I have this beef with Ohio that really didn't come to fruition until I moved to Seattle and met 18,326 Ohio transplants. Ohioans, not unlike Texans, are quite cavalier when it comes to state pride. Pardon me if I was left out of the circle, but what's so special about Ohio? Their highest point, Campbell Hill, is only 1550 feet, which is 7200 feet shorter than Texas' highest point, Guadalupe Peak. (Texas has the geographical advantage of being bigger 'n taller. Eat it.) Their state slogan is "The Heart Of It All," giving the rest of the country the false impression that it's the meaty, bloody center of our great nation. Actually, I think the slogan stemmed from the shape of the state, which is kind of shaped like a heart...I think. In Texas, our travel brochures proclaim: "It's Like A Whole Other Country," because it really is. I'm sure any other state with over 20 million people would be just as culturally diverse as the Lone Star State, but you'd think Ohio, with their 11 million+ could offer a little more than buckeyes, that stupid swallowtailed flag design, and a tainted Presidential election. Our motto is "Friendship," a broad, all encompassing abstract concept that has worked for our great state since 1895. "With God, All Things Are Possible" is the Ohio state motto. Sounds pretty marginalizing to me, which brings me to the latest scuttlebutt coming out of the Buckeye State: The Ohio Restoration Project. *Thanks to the Markos at the Daily Kos for the heads up* The Ohio Restoration Project's big plan includes: policy briefings for Ohio pastors in 8 target cities, featuring "prominent, dynamic Christian leaders." Patriot Pastors will be identified at these briefings. These pastors will "preach and inform their congregations on issues relevant to the Christian community." Then, they'll help build a network of addresses and emails just in case they have to "mobilize hundreds of thousands who are able to pray at a moment's notice."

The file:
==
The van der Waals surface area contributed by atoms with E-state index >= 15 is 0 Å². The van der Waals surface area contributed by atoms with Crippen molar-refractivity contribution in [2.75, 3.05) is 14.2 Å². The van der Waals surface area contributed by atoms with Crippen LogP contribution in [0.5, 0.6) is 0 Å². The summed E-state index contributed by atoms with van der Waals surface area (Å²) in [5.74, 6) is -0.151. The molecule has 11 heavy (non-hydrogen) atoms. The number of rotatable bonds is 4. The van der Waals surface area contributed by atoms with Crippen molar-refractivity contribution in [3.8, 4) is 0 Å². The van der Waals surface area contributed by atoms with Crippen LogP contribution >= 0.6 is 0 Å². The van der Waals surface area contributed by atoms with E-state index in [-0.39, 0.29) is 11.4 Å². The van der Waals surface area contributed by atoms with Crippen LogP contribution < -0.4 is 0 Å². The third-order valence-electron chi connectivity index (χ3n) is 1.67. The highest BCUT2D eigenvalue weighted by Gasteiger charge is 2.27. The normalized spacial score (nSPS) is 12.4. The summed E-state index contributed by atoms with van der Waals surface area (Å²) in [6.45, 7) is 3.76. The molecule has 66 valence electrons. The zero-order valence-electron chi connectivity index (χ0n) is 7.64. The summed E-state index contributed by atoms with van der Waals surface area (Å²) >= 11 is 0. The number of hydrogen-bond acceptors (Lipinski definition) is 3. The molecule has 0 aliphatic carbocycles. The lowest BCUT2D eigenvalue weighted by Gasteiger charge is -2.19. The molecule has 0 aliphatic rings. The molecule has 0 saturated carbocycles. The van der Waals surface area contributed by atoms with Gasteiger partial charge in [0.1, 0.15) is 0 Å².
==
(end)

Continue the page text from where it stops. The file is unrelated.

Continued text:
Patriot Pastors will be encouraged to host non-partisan voter registration drives in their churches. Voter guides and inserts will be included during these voter drives, and people will be provided with literature from the Christian Coalition, the American Family Association, and the Center for Moral Clarity, because "informed voters appreciate these tools in discovering where candiates stand on the issues." Ambassador Alan Keyes, Jerry Falwell, James Dobson, Chuck Colson, Pat Robertson, Tony Perkins, Zell Miller, and Secretary of State Ken Blackwell will be asked to participate in Pastor Policy Briefings.
So there ya go, folks. Send the fine folks in the heartland a thank you card if you have the time. This gross politicization of religion should come with a hefty pricetag, like dropping the non-exempt status from mega-churches that plan to go along with this.
Seriously....Fuck you, Ohio.